A Fujinon HA13X4.5 wide-angle lens mounted on the HPX3000 was also used to shoot special video segments the crew dubbed Brutus Breakouts. Shot with a Panasonic HPX3000 mounted on a CamMate Systems crane manned by veteran operator Tony Haman the segments include up-close footage of Brutus a six-year-old 800-pound grizzly raised by Anderson since birth and therefore comfortable around people. Juxtaposed with HD footage filmed in some of Yellowstone’s most treacherous beautiful and remote terrain the breakout segments allowed the filmmakers a safe way to capture grizzly bear behavior. 
  For example after watching the bears turn over boulders to feast upon insects beneath it from a distance in the field the viewer is brought to within inches of Brutus’ massive bulk as he repeats the same behavior for a food reward hidden below the rock. The Fujinon lenses were a critical part of staging those segments.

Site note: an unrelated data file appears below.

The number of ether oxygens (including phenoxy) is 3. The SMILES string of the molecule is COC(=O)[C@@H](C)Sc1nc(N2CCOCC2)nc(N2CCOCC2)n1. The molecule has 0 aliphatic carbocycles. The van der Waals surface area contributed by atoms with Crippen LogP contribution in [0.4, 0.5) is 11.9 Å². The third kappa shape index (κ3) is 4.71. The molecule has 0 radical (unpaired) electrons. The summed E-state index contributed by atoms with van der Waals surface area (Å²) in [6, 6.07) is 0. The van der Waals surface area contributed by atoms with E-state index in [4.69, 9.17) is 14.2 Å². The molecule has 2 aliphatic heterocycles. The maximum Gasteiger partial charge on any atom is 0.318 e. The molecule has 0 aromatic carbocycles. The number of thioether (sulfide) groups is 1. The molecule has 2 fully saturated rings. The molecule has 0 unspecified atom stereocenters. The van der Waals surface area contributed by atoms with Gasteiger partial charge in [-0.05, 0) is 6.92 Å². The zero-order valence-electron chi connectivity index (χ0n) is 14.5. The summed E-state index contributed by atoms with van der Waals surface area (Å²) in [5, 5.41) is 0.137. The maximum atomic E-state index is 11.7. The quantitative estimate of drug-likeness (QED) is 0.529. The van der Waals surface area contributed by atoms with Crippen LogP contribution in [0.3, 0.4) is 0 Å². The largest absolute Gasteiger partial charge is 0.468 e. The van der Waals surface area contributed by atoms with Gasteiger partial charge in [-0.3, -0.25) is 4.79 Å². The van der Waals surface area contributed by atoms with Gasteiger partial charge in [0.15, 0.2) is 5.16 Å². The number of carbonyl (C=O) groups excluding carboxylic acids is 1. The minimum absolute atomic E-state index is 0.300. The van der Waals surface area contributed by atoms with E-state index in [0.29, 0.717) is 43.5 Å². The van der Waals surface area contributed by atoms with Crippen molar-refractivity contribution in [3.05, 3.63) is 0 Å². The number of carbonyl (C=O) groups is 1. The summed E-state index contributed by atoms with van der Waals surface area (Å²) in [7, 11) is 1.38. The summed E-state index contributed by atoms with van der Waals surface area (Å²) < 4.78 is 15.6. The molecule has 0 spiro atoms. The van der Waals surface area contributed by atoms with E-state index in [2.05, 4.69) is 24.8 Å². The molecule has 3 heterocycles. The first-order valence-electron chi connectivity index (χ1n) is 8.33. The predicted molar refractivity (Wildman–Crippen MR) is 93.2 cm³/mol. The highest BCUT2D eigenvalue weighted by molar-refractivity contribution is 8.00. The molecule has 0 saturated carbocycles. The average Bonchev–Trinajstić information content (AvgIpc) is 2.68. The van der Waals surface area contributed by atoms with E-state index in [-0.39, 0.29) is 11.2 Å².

“The Brutus Breakouts are a unique feature of this documentary ” Winston says. “They were used to re-create what wild grizzlies naturally do with Brutus. Even with all the added safety precautions we were able to get within a foot of Brutus’ face thereby further engaging the viewer.” Grizzly Creek Films developed the project while making a series of short interactive informational films (shot with the HPX500) about grizzly bear awareness for the Draper Museum of Natural History at the Buffalo Bill Historical Center in Cody Wyoming. That project featured Casey and Brutus to illustrate proper behavior by visitors when recreating in and around Yellowstone National Park. After observing the remarkable relationship between man and bear as well as Casey’s in-depth knowledge of the Yellowstone grizzly population Grizzly Creek Films pitched a 60-minute HD special entitled Casey & Brutus at the 2007 Jackson Hole Wildlife Film Festival.  The show was picked up by the NGC and moved into production in April of last year to coincide with the bears emerging from hibernation. “The biggest challenge we faced going into production was figuring out how to simultaneously capture the natural history of the Yellowstone Grizzly and Anderson’s on-camera analysis and reactions ” says Winston. “Unlike the grizzly bears often photographed in Alaska or along the roadside in Yellowstone National Park the wild Yellowstone bears can be very difficult to locate and document because they are quick to retreat at the first sign of human intrusion.” Expedition Grizzly featuring Casey Anderson is structured to follow Casey into the Yellowstone Grizzly’s habitat and observe the bears’ seasonal behaviors from digging up voles and ground squirrels in early spring to feeding on the Army Cutworm Moth at an altitude of 12 000-13 000 feet in late summer.  For each section shot in the backcountry there is a corresponding segment featuring Casey and Brutus working together hands on to illustrate the unique anatomy physiology and behavior of these imposing animals.   For example after watching the bears dig up voles from a distance in the field the viewer is brought to within inches of Brutus’ massive claws as he digs for a food reward hidden three feet underground.